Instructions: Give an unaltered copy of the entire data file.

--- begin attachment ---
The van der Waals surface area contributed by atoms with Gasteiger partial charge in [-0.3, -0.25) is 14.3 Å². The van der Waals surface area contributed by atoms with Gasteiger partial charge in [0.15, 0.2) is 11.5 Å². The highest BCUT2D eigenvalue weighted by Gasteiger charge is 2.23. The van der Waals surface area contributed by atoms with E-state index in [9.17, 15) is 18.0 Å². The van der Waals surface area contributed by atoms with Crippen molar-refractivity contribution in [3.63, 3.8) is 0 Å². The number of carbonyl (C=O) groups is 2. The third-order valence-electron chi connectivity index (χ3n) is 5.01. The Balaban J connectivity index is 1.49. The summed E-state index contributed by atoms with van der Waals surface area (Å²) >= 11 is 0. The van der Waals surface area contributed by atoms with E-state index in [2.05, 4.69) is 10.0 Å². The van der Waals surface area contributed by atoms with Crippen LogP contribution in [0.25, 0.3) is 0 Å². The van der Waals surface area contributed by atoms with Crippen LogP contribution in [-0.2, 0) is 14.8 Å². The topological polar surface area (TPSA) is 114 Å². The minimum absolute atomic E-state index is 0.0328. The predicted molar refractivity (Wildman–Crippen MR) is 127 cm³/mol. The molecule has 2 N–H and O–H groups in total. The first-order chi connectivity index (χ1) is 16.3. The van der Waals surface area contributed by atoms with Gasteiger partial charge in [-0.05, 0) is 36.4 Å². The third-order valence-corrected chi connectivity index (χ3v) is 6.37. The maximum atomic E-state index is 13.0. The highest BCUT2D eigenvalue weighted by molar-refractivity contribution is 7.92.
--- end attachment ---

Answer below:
The van der Waals surface area contributed by atoms with Gasteiger partial charge in [-0.3, -0.25) is 14.3 Å². The van der Waals surface area contributed by atoms with Gasteiger partial charge in [0.15, 0.2) is 11.5 Å². The highest BCUT2D eigenvalue weighted by Gasteiger charge is 2.23. The van der Waals surface area contributed by atoms with E-state index in [9.17, 15) is 18.0 Å². The van der Waals surface area contributed by atoms with Crippen molar-refractivity contribution in [3.63, 3.8) is 0 Å². The number of carbonyl (C=O) groups is 2. The third-order valence-electron chi connectivity index (χ3n) is 5.01. The Balaban J connectivity index is 1.49. The summed E-state index contributed by atoms with van der Waals surface area (Å²) >= 11 is 0. The van der Waals surface area contributed by atoms with E-state index in [2.05, 4.69) is 10.0 Å². The van der Waals surface area contributed by atoms with Crippen LogP contribution in [0.25, 0.3) is 0 Å². The van der Waals surface area contributed by atoms with Crippen LogP contribution in [-0.2, 0) is 14.8 Å². The topological polar surface area (TPSA) is 114 Å². The minimum absolute atomic E-state index is 0.0328. The predicted molar refractivity (Wildman–Crippen MR) is 127 cm³/mol. The molecule has 2 N–H and O–H groups in total. The first-order chi connectivity index (χ1) is 16.3. The van der Waals surface area contributed by atoms with Gasteiger partial charge in [-0.05, 0) is 36.4 Å². The third-order valence-corrected chi connectivity index (χ3v) is 6.37. The maximum atomic E-state index is 13.0. The highest BCUT2D eigenvalue weighted by molar-refractivity contribution is 7.92.